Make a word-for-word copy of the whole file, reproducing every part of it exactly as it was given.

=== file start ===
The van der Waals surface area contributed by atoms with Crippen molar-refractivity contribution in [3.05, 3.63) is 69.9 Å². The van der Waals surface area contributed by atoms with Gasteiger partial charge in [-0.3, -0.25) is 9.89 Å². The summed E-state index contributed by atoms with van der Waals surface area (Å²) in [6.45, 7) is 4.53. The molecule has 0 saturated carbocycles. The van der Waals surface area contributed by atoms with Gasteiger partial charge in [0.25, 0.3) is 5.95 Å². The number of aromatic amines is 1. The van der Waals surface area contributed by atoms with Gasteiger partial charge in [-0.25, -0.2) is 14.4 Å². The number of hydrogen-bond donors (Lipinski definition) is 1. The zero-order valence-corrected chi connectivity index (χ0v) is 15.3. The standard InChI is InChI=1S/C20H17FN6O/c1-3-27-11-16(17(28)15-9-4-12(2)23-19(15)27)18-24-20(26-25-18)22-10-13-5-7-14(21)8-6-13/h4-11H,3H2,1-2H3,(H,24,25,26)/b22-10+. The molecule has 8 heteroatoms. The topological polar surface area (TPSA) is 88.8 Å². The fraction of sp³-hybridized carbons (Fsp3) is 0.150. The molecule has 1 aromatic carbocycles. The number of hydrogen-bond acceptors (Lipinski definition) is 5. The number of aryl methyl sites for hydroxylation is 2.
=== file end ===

The van der Waals surface area contributed by atoms with Crippen molar-refractivity contribution in [3.05, 3.63) is 69.9 Å². The van der Waals surface area contributed by atoms with Gasteiger partial charge in [-0.3, -0.25) is 9.89 Å². The summed E-state index contributed by atoms with van der Waals surface area (Å²) in [6.45, 7) is 4.53. The molecule has 0 saturated carbocycles. The van der Waals surface area contributed by atoms with Gasteiger partial charge in [0.25, 0.3) is 5.95 Å². The number of aromatic amines is 1. The van der Waals surface area contributed by atoms with Gasteiger partial charge in [-0.25, -0.2) is 14.4 Å². The number of hydrogen-bond donors (Lipinski definition) is 1. The zero-order valence-corrected chi connectivity index (χ0v) is 15.3. The standard InChI is InChI=1S/C20H17FN6O/c1-3-27-11-16(17(28)15-9-4-12(2)23-19(15)27)18-24-20(26-25-18)22-10-13-5-7-14(21)8-6-13/h4-11H,3H2,1-2H3,(H,24,25,26)/b22-10+. The molecule has 8 heteroatoms. The topological polar surface area (TPSA) is 88.8 Å². The fraction of sp³-hybridized carbons (Fsp3) is 0.150. The molecule has 1 aromatic carbocycles. The number of hydrogen-bond acceptors (Lipinski definition) is 5. The number of aryl methyl sites for hydroxylation is 2.